Moreover, participant found the silicone ball was too hard to squeeze and it was difficult to see the light coming through. As for whether my prototype made for a more personal prototype, I received some conflicting results. One participant mentioned that, if they could fill the ball with whatever they like, it would be a nice way of making it personal. Another participant said that it didn’t make it more personal, but it seemed like an item that would be fun to just sit and watch all the various colour effects of. In terms of future work, this feedback will prove valuable to further determine a better material and feel for the prototype, which seems to be a middle ground between the two we presented. Moreover, it would be interesting to find other aspects that could amplify the feeling of a personalised device. I believe an exploration of what makes an item personal to people would be beneficial and also testing the effects of letting users choose their own colour patterns and notification mode when using E-mories.

In the end, we ended up with the following interaction flow. Although, we did face some technical issues that restricted us from having the full interaction flow working at the same time.

interaction flow [5] Interaction Flow

Ideal Product

E-mories is inspired by the memory spheres in the 2015 Pixar movie Inside Out. Ideally, E-mories would make use of several mediums and senses to form a combined memory from various sources. These data sources could be a combination of smells, images, movie clips, touch and more, as together, they would play to several different human senses. An interesting technology to implement would be electro tactile feedback to allow users to feel various materials when touching the E-mories device, such as the fur of your dog while replaying a happy memory of your pet. Additionally, my ideal solution would also allow for E-mories devices to replay old memories and build upon them with new memories, either from friends reflecting on their memories together or when one of them is visiting the same place again. Moreover, I would like to see a functionality which encourages users to interact with old memories as they slowly fade over time if not interacted with, and for people to store memories that are important to them, to be revisited at any time. However, given that we are not designing for ourselves, the ideal product may look entirely different to our users than what an ideal product looks like to its designers. So far in our process, we haven't uncovered any ideal solution from the users’ perspective in our findings. Although, users are, for the most part, happy with how the device have turned out so far.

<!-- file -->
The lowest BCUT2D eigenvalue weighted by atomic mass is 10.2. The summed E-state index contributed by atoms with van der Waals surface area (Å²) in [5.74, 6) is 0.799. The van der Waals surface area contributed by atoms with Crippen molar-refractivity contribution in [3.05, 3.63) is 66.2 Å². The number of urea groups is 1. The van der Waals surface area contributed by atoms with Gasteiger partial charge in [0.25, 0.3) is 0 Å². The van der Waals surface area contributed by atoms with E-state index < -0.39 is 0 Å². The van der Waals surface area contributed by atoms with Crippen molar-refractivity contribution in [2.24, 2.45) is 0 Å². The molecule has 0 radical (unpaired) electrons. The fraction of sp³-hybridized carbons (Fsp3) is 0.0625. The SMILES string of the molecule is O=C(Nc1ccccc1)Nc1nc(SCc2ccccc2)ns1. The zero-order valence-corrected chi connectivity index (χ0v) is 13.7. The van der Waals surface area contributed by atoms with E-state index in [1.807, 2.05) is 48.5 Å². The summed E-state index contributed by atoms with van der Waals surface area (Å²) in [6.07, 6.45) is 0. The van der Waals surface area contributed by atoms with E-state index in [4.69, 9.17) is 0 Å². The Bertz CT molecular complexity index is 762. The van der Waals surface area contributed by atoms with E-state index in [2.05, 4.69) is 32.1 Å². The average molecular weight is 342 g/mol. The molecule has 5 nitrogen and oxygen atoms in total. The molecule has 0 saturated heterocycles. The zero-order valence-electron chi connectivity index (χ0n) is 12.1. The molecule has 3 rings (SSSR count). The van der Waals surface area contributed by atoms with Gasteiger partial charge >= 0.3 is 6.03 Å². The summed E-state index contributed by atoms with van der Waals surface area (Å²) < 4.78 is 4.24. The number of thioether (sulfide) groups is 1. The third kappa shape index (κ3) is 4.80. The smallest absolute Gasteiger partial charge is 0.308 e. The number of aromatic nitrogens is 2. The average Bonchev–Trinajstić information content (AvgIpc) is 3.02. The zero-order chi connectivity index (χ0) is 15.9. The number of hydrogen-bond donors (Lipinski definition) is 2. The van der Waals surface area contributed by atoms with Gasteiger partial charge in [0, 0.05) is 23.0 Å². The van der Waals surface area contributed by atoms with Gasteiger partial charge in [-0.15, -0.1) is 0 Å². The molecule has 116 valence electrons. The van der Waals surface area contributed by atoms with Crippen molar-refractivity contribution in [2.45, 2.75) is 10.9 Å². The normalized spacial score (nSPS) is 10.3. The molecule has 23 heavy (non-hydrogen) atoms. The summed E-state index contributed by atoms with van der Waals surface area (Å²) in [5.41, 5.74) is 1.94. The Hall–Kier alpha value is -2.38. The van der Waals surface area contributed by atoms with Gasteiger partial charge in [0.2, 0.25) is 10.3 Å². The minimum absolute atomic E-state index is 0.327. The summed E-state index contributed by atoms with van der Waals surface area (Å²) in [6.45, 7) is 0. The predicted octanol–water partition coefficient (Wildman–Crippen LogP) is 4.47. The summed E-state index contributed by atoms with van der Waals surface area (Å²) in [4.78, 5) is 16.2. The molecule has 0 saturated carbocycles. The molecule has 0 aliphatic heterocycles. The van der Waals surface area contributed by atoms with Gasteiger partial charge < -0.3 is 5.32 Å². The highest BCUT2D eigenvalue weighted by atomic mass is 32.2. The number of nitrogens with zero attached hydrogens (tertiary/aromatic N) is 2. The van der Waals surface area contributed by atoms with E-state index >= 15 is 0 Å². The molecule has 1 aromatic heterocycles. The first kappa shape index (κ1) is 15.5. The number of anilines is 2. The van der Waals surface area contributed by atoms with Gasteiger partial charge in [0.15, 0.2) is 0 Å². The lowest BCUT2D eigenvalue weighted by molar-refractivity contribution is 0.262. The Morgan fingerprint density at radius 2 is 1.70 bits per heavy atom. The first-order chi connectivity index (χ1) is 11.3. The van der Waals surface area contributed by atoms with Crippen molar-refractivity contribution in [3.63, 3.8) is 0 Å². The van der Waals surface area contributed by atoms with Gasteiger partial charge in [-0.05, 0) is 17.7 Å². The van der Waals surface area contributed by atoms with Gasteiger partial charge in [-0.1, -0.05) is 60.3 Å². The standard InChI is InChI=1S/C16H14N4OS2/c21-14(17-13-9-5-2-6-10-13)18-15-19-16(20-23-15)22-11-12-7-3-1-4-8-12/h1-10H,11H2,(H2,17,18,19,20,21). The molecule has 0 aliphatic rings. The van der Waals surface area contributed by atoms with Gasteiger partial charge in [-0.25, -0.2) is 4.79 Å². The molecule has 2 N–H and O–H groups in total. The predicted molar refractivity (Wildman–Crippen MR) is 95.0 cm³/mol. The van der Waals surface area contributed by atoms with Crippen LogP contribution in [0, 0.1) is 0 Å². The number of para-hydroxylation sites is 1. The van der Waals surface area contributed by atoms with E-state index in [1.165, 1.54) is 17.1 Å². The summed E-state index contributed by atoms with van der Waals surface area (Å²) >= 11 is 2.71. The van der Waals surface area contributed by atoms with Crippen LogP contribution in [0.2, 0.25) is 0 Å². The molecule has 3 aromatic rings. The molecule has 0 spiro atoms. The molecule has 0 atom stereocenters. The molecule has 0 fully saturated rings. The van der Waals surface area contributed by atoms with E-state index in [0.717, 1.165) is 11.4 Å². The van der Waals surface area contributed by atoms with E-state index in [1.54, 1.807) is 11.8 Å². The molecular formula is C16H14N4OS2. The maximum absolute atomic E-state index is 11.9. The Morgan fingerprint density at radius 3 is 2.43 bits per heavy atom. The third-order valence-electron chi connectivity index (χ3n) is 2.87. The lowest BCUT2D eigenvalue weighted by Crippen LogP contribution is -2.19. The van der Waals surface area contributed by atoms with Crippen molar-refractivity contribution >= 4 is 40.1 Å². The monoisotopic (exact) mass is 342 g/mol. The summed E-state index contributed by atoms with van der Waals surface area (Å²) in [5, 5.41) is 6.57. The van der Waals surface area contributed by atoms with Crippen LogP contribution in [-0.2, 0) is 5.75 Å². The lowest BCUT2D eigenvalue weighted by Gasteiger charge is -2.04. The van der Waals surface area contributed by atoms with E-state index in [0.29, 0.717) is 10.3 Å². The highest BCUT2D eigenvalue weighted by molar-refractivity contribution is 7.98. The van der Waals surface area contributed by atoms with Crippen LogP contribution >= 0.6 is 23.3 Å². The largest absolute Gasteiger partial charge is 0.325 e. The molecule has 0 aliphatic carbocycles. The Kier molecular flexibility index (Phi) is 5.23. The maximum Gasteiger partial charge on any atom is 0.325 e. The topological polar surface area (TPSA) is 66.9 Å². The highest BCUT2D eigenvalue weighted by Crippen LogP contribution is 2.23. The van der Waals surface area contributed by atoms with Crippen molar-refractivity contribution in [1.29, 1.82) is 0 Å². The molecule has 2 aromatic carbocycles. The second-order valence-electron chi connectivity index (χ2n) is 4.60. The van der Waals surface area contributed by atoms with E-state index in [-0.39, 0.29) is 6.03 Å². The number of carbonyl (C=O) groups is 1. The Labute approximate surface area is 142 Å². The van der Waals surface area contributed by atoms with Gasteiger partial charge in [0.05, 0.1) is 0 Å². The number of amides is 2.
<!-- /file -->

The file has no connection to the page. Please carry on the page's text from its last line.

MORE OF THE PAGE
GIF showing interaction with a memory in Inside Out [6] "Riley's Memories" Clip - Inside Out GIF

Technical Details

E-mories is built using an Arduino Uno connected over serial to a local JavaScript client which in turn connects via a web socket to a Node.js server.

Image showing the five steps included in sending a message

This server’s job is to retrieve messages when they have been sent from one computer and to forward the message to the correct receiver. The server is a standard node.js server using the express framework and socket.io library.

The client is the layer that ties the server and Arduino together. It’s a locally run JavaScript file that retrieves and sends data over the serial port to and from the Arduino in addition to sending and retrieving data from a web socket connection to the server.

An Arduino is set up to control the E-mories ball and all of its sensors. Inside of the ball, there is a MPU6050 Accelerometer using the MPU6050_tockn library,a NeoPixel strip using Adafruit_NeoPixel library, a bend sensor and a haptic vibration motor. We use the accelerometer when choosing a colour to accompany the message and to throw the ball in the air to send the message, as these movements require us to observe